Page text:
Breaking the mould
Hazelcast is a radical new approach to data, designed from the ground up around distribution. It embraces a new scalable way of thinking; in that data should be shared around for both resilience and performance, while allowing us to configure the trade-offs surrounding consistency as the data requirements dictate.
The first major feature to understand about Hazelcast is its master less nature; each node is configured to be functionally the same. The oldest node in the cluster is the de facto leader and manages the membership, automatically delegating as to which node is responsible for what data. In this way as new nodes join or dropout, the process is repeated and the cluster rebalances accordingly. This makes Hazelcast incredibly simple to get up and running, as the system is self-discovering, self-clustering, and works straight out of the box.
However, the second feature to remember is that we are persisting data entirely in-memory; this makes it incredibly fast but this speed comes at a price. When a node is shutdown, all the dta that was held on it is lost. We combat this risk to resilience through replication, by holding enough copies of a piece of data across multiple nodes. In the event of failure, the overall cluster will not suffer any data loss. By default, the standard backup count is 1, so we can immediately enjoy basic resilience. But don’t pull the plug on more than one node at a time, until the cluster has reacted to the change in membership and reestablished the appropriate number of backup copies of data.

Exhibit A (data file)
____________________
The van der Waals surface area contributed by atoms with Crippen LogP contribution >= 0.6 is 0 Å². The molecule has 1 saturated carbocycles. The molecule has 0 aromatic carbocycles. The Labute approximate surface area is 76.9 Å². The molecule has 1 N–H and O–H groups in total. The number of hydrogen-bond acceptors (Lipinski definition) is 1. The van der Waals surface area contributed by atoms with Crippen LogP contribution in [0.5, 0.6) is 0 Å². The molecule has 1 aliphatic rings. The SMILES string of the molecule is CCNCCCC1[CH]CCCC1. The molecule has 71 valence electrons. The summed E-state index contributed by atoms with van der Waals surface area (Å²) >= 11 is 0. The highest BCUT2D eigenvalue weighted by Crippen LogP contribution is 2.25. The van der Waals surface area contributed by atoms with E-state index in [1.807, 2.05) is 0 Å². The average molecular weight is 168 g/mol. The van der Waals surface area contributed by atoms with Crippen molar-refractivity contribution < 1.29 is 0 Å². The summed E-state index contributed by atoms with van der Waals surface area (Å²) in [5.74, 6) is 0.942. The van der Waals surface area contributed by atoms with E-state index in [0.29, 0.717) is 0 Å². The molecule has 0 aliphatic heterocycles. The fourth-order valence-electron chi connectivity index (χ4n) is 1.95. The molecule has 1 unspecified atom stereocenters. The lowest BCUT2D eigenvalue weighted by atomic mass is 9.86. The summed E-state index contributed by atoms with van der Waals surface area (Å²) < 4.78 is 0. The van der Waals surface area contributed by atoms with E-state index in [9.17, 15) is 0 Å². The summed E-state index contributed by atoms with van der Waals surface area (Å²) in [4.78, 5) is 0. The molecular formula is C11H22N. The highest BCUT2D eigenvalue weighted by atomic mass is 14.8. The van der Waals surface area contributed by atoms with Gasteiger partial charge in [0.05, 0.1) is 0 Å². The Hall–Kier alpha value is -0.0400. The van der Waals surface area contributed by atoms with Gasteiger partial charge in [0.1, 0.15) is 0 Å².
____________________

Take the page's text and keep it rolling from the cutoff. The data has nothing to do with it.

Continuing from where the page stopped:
So when we introduce our new master less distributed cluster, we get something like the following figure:
We previously identified that multi-node caches tend to suffer from either saturation or consistency issues. In the case of Hazelcast, each node is the owner of a number of partitions of the overall data, so the load will be fairly spread across the cluster. Hence, any saturation would be at the cluster level rather than any individual node. We can address this issue simply by adding more nodes. In terms of consistency, by default the backup copies of the data are internal to Hazelcast and not directly used, as such we enjoy strict consistency. This does mean that we have to interact with a specific node to retrieve or update a particular piece of data; however, exactly which node that is an internal operational detail and can vary over time — we as developers never actually need to know.